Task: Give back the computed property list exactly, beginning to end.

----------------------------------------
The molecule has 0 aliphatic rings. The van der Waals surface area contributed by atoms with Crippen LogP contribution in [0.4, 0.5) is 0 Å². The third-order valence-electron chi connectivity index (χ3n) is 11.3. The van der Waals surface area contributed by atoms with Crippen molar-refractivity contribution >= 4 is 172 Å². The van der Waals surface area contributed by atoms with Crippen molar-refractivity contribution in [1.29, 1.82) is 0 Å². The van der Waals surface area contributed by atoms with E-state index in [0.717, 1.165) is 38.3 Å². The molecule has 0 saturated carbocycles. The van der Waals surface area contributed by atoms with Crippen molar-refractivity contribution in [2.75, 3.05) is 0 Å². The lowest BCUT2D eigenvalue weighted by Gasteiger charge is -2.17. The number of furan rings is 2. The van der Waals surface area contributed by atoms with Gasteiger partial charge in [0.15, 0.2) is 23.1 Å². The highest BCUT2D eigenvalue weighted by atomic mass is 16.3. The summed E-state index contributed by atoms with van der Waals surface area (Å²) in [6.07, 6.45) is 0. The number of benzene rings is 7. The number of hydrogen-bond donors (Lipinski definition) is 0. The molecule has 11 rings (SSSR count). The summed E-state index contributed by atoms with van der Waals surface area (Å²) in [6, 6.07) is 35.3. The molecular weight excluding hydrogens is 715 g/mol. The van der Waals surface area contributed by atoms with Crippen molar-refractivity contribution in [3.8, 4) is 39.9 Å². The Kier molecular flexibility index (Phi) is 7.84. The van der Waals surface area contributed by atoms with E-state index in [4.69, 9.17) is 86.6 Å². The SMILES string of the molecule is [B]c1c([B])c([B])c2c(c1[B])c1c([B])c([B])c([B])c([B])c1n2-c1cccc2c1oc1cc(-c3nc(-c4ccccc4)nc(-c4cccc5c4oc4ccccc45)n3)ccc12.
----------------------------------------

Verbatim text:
The molecule has 0 aliphatic rings. The van der Waals surface area contributed by atoms with Crippen LogP contribution in [0.4, 0.5) is 0 Å². The third-order valence-electron chi connectivity index (χ3n) is 11.3. The van der Waals surface area contributed by atoms with Crippen molar-refractivity contribution >= 4 is 172 Å². The van der Waals surface area contributed by atoms with Crippen molar-refractivity contribution in [1.29, 1.82) is 0 Å². The van der Waals surface area contributed by atoms with E-state index in [0.717, 1.165) is 38.3 Å². The molecule has 0 saturated carbocycles. The van der Waals surface area contributed by atoms with Crippen molar-refractivity contribution in [2.75, 3.05) is 0 Å². The lowest BCUT2D eigenvalue weighted by Gasteiger charge is -2.17. The number of furan rings is 2. The van der Waals surface area contributed by atoms with Gasteiger partial charge in [0.15, 0.2) is 23.1 Å². The highest BCUT2D eigenvalue weighted by atomic mass is 16.3. The summed E-state index contributed by atoms with van der Waals surface area (Å²) in [6.07, 6.45) is 0. The number of benzene rings is 7. The number of hydrogen-bond donors (Lipinski definition) is 0. The molecule has 11 rings (SSSR count). The summed E-state index contributed by atoms with van der Waals surface area (Å²) in [6, 6.07) is 35.3. The molecular weight excluding hydrogens is 715 g/mol. The van der Waals surface area contributed by atoms with Crippen molar-refractivity contribution in [3.8, 4) is 39.9 Å². The Kier molecular flexibility index (Phi) is 7.84. The van der Waals surface area contributed by atoms with E-state index in [4.69, 9.17) is 86.6 Å². The SMILES string of the molecule is [B]c1c([B])c([B])c2c(c1[B])c1c([B])c([B])c([B])c([B])c1n2-c1cccc2c1oc1cc(-c3nc(-c4ccccc4)nc(-c4cccc5c4oc4ccccc45)n3)ccc12.